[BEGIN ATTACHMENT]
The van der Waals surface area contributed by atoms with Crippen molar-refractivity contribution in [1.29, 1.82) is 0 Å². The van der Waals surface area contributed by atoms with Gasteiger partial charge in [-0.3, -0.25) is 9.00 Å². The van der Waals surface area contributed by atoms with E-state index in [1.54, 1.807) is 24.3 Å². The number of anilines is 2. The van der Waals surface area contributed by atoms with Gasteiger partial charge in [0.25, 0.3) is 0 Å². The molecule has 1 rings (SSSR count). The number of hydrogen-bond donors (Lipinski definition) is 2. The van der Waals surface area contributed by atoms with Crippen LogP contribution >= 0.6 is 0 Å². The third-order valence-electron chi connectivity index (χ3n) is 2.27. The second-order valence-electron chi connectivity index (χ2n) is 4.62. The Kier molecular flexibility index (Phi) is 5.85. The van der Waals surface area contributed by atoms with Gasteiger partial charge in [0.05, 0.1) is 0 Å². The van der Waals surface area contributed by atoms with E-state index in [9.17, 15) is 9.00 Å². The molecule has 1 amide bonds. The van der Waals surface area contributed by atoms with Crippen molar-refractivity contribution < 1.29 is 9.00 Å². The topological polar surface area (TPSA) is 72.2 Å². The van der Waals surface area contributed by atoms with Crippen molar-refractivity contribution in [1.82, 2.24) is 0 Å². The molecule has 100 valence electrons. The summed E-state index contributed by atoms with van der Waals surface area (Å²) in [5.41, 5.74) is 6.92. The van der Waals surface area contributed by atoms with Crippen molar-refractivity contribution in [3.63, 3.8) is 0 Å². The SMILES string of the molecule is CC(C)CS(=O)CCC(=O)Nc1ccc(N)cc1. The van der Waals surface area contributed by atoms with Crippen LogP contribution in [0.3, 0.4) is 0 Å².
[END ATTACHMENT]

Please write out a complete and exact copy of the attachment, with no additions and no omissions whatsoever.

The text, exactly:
The van der Waals surface area contributed by atoms with Crippen molar-refractivity contribution in [1.29, 1.82) is 0 Å². The van der Waals surface area contributed by atoms with Gasteiger partial charge in [-0.3, -0.25) is 9.00 Å². The van der Waals surface area contributed by atoms with E-state index in [1.54, 1.807) is 24.3 Å². The number of anilines is 2. The van der Waals surface area contributed by atoms with Gasteiger partial charge in [0.25, 0.3) is 0 Å². The molecule has 1 rings (SSSR count). The number of hydrogen-bond donors (Lipinski definition) is 2. The van der Waals surface area contributed by atoms with Crippen LogP contribution >= 0.6 is 0 Å². The third-order valence-electron chi connectivity index (χ3n) is 2.27. The second-order valence-electron chi connectivity index (χ2n) is 4.62. The Kier molecular flexibility index (Phi) is 5.85. The van der Waals surface area contributed by atoms with Gasteiger partial charge in [0.05, 0.1) is 0 Å². The van der Waals surface area contributed by atoms with E-state index in [9.17, 15) is 9.00 Å². The molecule has 1 amide bonds. The van der Waals surface area contributed by atoms with Crippen molar-refractivity contribution < 1.29 is 9.00 Å². The topological polar surface area (TPSA) is 72.2 Å². The van der Waals surface area contributed by atoms with Crippen molar-refractivity contribution in [1.82, 2.24) is 0 Å². The molecule has 100 valence electrons. The summed E-state index contributed by atoms with van der Waals surface area (Å²) in [5.41, 5.74) is 6.92. The van der Waals surface area contributed by atoms with Crippen molar-refractivity contribution in [3.63, 3.8) is 0 Å². The SMILES string of the molecule is CC(C)CS(=O)CCC(=O)Nc1ccc(N)cc1. The van der Waals surface area contributed by atoms with Crippen LogP contribution in [0.3, 0.4) is 0 Å².